Over the years, we have seen clients progress through multiple life stages. Many of you joined us before Gary Furukawa, our founder, even had children! Each season, we stand by our clients as we work to tilt the financial world in their favor. For some time, most of our clients were planning for retirement. Now, many of these same clients are enjoying that planned retirement while holding the hands of parents who are in their twilight years. Anyone who has been in the role of caregiver can attest to the many challenges and complexities of the role. In addition to managing doctor’s appointments, medications, housing needs, and the emotional side of caregiving, the financial aspect can be daunting.
In preparation for the elder years, we have compiled a few planning tips you may find helpful:
Start The Conversation Now
Money can often be a difficult topic for many families. If there is any chance you could become a caregiver for a parent or family member, start to learn about their financial situation. Furthermore, work to identify and educate someone you trust, to be your own advocate should you need someone in the future. Organize financial information so that insurance policies, statements, and legal documents are identifiable. We also recommend keeping a consolidated contact list of relevant professionals.
Call your Client Advisor
Ask him or her to run a financial plan projection before care is needed. Know your asset levels and the ability to pay for care. Become familiar with all income streams, verify that assets and beneficiaries are titled properly, and that planning has been done to pay for the costs of care. Retirement savings and investment strategies should mesh with elder care planning to ensure there is enough money for your whole life.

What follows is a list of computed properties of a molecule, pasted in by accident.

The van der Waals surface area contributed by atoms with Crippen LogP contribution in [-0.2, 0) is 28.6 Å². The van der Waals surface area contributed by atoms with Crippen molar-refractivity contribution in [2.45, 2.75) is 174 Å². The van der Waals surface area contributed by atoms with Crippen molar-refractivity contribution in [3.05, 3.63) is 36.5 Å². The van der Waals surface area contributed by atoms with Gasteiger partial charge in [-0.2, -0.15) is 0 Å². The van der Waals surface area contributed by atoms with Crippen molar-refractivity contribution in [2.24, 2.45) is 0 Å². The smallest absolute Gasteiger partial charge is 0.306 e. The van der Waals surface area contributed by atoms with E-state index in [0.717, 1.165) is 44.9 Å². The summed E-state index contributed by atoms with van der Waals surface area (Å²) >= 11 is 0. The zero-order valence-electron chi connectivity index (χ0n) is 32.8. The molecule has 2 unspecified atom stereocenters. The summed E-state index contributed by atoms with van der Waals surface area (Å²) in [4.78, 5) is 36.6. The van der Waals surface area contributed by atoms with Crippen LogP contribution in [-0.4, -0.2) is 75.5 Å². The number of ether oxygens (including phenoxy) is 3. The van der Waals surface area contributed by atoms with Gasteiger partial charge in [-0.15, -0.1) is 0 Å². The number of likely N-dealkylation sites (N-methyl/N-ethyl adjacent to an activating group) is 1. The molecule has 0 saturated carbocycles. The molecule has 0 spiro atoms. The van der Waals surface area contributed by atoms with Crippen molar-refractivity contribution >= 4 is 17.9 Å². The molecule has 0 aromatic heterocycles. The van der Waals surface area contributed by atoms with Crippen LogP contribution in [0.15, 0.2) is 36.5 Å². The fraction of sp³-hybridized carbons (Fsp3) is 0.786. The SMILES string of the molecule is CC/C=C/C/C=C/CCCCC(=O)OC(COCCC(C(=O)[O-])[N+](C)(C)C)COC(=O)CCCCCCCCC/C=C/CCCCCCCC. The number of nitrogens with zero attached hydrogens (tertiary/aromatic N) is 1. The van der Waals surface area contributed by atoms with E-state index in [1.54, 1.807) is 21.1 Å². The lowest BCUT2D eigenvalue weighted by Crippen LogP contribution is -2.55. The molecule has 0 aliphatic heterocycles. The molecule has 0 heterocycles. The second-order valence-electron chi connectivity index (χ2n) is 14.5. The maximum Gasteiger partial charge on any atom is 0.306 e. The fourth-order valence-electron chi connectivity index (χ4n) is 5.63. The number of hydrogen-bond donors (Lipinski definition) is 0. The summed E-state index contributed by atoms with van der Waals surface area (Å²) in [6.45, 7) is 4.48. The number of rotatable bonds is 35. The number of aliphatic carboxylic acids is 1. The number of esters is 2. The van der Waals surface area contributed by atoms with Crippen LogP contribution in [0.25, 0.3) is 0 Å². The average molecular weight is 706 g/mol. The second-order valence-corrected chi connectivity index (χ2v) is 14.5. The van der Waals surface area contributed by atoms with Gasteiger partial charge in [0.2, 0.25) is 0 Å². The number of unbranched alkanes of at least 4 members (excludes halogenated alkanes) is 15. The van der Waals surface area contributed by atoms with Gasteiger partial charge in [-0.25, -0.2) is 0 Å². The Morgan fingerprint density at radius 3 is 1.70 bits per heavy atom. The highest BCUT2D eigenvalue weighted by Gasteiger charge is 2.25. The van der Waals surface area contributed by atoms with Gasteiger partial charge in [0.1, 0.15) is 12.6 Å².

Be Prepared For Long Term Care Costs
Most of us will eventually incur long-term care costs as we age. The old saying, “Hope for the best, but plan for the worst” holds true, especially for long-term care (LTC) planning. According to a U.S. Department of Health and Human Services study, “Seventy percent of Americans who reach the age of 65 will need some form of LTC in their lives for an average of three years.”1
We will coordinate with an appropriate attorney to review your situation
It is important to work with a professional who is well versed in state-specific elder care laws. In addition to making sure legal documents such as a will, power of attorney, health care proxy and living wills are up to date, they can be helpful in navigating the state services available.
When you need care, we will help you understand the financial impact
Which assets need to be liquidated to pay for care, the order in which this should happen and how long your assets are estimated to last in various situations. If it is determined that one may need Medicaid assistance to pay for care, strategies may be put in place to assist in preserving assets and/or income.
We encourage you to contact a Client Advisor with any questions.
1 U.S. Department of Health & Human Services. National Clearinghouse for Long-Term Care Information. http://www.longtermcare.gov/LTC/Main_Site/index.aspx. Accessed April 10, 2012.